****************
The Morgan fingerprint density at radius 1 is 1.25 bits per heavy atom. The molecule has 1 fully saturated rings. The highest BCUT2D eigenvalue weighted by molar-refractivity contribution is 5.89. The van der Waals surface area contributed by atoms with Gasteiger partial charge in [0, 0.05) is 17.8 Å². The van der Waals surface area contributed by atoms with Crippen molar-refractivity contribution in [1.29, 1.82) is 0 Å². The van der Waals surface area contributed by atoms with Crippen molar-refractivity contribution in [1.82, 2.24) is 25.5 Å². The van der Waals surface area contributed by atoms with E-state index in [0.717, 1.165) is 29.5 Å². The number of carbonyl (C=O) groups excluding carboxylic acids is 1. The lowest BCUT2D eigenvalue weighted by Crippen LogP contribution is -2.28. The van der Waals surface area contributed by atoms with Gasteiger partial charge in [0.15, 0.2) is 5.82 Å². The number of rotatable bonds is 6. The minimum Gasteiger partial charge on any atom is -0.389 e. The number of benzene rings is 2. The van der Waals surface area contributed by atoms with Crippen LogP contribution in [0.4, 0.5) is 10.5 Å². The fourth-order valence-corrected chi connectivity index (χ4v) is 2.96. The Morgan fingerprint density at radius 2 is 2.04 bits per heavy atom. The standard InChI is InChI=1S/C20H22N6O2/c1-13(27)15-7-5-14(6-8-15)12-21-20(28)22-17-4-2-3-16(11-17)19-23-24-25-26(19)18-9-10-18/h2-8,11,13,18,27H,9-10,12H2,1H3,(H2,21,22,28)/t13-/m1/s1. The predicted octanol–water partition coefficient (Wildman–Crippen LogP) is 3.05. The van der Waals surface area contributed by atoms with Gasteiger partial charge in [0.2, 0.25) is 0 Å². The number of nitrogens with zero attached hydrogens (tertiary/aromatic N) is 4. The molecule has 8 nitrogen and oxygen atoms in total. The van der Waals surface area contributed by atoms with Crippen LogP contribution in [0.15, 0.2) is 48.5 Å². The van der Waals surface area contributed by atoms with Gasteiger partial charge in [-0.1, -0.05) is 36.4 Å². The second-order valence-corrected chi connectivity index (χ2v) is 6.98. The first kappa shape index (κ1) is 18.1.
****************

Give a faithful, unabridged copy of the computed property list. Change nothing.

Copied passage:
The Morgan fingerprint density at radius 1 is 1.25 bits per heavy atom. The molecule has 1 fully saturated rings. The highest BCUT2D eigenvalue weighted by molar-refractivity contribution is 5.89. The van der Waals surface area contributed by atoms with Gasteiger partial charge in [0, 0.05) is 17.8 Å². The van der Waals surface area contributed by atoms with Crippen molar-refractivity contribution in [1.29, 1.82) is 0 Å². The van der Waals surface area contributed by atoms with Crippen molar-refractivity contribution in [1.82, 2.24) is 25.5 Å². The van der Waals surface area contributed by atoms with E-state index in [0.717, 1.165) is 29.5 Å². The number of carbonyl (C=O) groups excluding carboxylic acids is 1. The lowest BCUT2D eigenvalue weighted by Crippen LogP contribution is -2.28. The van der Waals surface area contributed by atoms with Gasteiger partial charge in [0.15, 0.2) is 5.82 Å². The number of rotatable bonds is 6. The minimum Gasteiger partial charge on any atom is -0.389 e. The number of benzene rings is 2. The van der Waals surface area contributed by atoms with Crippen LogP contribution in [0.4, 0.5) is 10.5 Å². The fourth-order valence-corrected chi connectivity index (χ4v) is 2.96. The Morgan fingerprint density at radius 2 is 2.04 bits per heavy atom. The standard InChI is InChI=1S/C20H22N6O2/c1-13(27)15-7-5-14(6-8-15)12-21-20(28)22-17-4-2-3-16(11-17)19-23-24-25-26(19)18-9-10-18/h2-8,11,13,18,27H,9-10,12H2,1H3,(H2,21,22,28)/t13-/m1/s1. The predicted octanol–water partition coefficient (Wildman–Crippen LogP) is 3.05. The van der Waals surface area contributed by atoms with Gasteiger partial charge in [0.2, 0.25) is 0 Å². The number of nitrogens with zero attached hydrogens (tertiary/aromatic N) is 4. The molecule has 8 nitrogen and oxygen atoms in total. The van der Waals surface area contributed by atoms with Crippen LogP contribution in [0.15, 0.2) is 48.5 Å². The van der Waals surface area contributed by atoms with Gasteiger partial charge in [-0.1, -0.05) is 36.4 Å². The second-order valence-corrected chi connectivity index (χ2v) is 6.98. The first kappa shape index (κ1) is 18.1.